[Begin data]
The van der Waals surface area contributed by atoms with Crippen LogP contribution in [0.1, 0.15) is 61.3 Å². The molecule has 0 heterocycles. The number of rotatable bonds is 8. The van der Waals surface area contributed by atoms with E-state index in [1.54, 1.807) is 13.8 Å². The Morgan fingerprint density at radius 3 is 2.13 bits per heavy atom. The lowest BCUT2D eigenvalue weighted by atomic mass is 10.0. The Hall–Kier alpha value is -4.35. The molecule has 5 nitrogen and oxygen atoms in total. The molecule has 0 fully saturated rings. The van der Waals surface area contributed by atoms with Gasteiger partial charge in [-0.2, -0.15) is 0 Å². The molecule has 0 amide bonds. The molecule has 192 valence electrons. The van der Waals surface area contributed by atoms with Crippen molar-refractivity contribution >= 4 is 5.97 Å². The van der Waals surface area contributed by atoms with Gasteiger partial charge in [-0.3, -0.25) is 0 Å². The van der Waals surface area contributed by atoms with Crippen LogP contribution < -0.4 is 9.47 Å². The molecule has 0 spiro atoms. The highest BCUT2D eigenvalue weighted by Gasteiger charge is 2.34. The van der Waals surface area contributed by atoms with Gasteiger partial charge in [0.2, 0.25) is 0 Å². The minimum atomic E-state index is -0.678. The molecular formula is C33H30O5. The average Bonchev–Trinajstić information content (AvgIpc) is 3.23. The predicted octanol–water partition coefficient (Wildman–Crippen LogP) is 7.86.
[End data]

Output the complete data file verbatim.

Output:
The van der Waals surface area contributed by atoms with Crippen LogP contribution in [0.1, 0.15) is 61.3 Å². The molecule has 0 heterocycles. The number of rotatable bonds is 8. The van der Waals surface area contributed by atoms with E-state index in [1.54, 1.807) is 13.8 Å². The Morgan fingerprint density at radius 3 is 2.13 bits per heavy atom. The lowest BCUT2D eigenvalue weighted by atomic mass is 10.0. The Hall–Kier alpha value is -4.35. The molecule has 5 nitrogen and oxygen atoms in total. The molecule has 0 fully saturated rings. The van der Waals surface area contributed by atoms with Gasteiger partial charge in [-0.2, -0.15) is 0 Å². The molecule has 0 amide bonds. The molecule has 192 valence electrons. The van der Waals surface area contributed by atoms with Crippen molar-refractivity contribution >= 4 is 5.97 Å². The van der Waals surface area contributed by atoms with Gasteiger partial charge in [-0.3, -0.25) is 0 Å². The van der Waals surface area contributed by atoms with Crippen LogP contribution < -0.4 is 9.47 Å². The molecule has 0 spiro atoms. The highest BCUT2D eigenvalue weighted by Gasteiger charge is 2.34. The van der Waals surface area contributed by atoms with Gasteiger partial charge in [0.2, 0.25) is 0 Å². The minimum atomic E-state index is -0.678. The molecular formula is C33H30O5. The average Bonchev–Trinajstić information content (AvgIpc) is 3.23. The predicted octanol–water partition coefficient (Wildman–Crippen LogP) is 7.86.